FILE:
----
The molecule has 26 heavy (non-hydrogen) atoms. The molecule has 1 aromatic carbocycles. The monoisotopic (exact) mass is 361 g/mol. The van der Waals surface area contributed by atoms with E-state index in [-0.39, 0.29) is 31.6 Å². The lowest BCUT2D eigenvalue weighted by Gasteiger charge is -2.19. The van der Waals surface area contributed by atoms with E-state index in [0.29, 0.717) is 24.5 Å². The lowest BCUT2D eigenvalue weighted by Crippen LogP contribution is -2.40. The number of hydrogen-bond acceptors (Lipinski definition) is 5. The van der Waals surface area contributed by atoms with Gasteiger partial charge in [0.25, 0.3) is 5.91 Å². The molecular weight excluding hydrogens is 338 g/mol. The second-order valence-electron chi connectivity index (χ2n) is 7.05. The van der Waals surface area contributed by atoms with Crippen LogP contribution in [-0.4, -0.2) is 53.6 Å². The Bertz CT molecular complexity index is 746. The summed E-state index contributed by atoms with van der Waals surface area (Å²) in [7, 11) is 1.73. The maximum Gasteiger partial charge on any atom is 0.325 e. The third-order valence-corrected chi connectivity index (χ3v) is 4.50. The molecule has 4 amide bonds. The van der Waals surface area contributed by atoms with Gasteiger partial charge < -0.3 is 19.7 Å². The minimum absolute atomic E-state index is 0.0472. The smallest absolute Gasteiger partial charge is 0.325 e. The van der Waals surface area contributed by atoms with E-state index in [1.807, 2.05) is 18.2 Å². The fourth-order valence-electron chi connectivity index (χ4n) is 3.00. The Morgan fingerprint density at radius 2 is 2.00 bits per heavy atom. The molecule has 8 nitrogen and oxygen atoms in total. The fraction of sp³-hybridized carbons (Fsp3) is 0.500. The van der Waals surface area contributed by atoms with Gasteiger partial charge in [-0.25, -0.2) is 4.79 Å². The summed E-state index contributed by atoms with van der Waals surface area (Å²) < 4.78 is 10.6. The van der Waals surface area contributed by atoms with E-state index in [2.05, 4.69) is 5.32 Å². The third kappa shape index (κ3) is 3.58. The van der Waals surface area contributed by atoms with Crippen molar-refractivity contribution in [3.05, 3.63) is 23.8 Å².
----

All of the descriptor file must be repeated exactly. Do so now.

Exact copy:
The molecule has 26 heavy (non-hydrogen) atoms. The molecule has 1 aromatic carbocycles. The monoisotopic (exact) mass is 361 g/mol. The van der Waals surface area contributed by atoms with E-state index in [-0.39, 0.29) is 31.6 Å². The lowest BCUT2D eigenvalue weighted by Gasteiger charge is -2.19. The van der Waals surface area contributed by atoms with E-state index in [0.29, 0.717) is 24.5 Å². The lowest BCUT2D eigenvalue weighted by Crippen LogP contribution is -2.40. The number of hydrogen-bond acceptors (Lipinski definition) is 5. The van der Waals surface area contributed by atoms with Gasteiger partial charge in [0.25, 0.3) is 5.91 Å². The molecular weight excluding hydrogens is 338 g/mol. The second-order valence-electron chi connectivity index (χ2n) is 7.05. The van der Waals surface area contributed by atoms with Crippen LogP contribution in [-0.4, -0.2) is 53.6 Å². The Bertz CT molecular complexity index is 746. The summed E-state index contributed by atoms with van der Waals surface area (Å²) in [7, 11) is 1.73. The maximum Gasteiger partial charge on any atom is 0.325 e. The third-order valence-corrected chi connectivity index (χ3v) is 4.50. The molecule has 4 amide bonds. The van der Waals surface area contributed by atoms with Gasteiger partial charge < -0.3 is 19.7 Å². The minimum absolute atomic E-state index is 0.0472. The smallest absolute Gasteiger partial charge is 0.325 e. The van der Waals surface area contributed by atoms with E-state index in [1.807, 2.05) is 18.2 Å². The fourth-order valence-electron chi connectivity index (χ4n) is 3.00. The Morgan fingerprint density at radius 2 is 2.00 bits per heavy atom. The molecule has 8 nitrogen and oxygen atoms in total. The fraction of sp³-hybridized carbons (Fsp3) is 0.500. The van der Waals surface area contributed by atoms with Gasteiger partial charge in [-0.25, -0.2) is 4.79 Å². The summed E-state index contributed by atoms with van der Waals surface area (Å²) < 4.78 is 10.6. The van der Waals surface area contributed by atoms with E-state index in [2.05, 4.69) is 5.32 Å². The third kappa shape index (κ3) is 3.58. The van der Waals surface area contributed by atoms with Crippen molar-refractivity contribution in [3.05, 3.63) is 23.8 Å².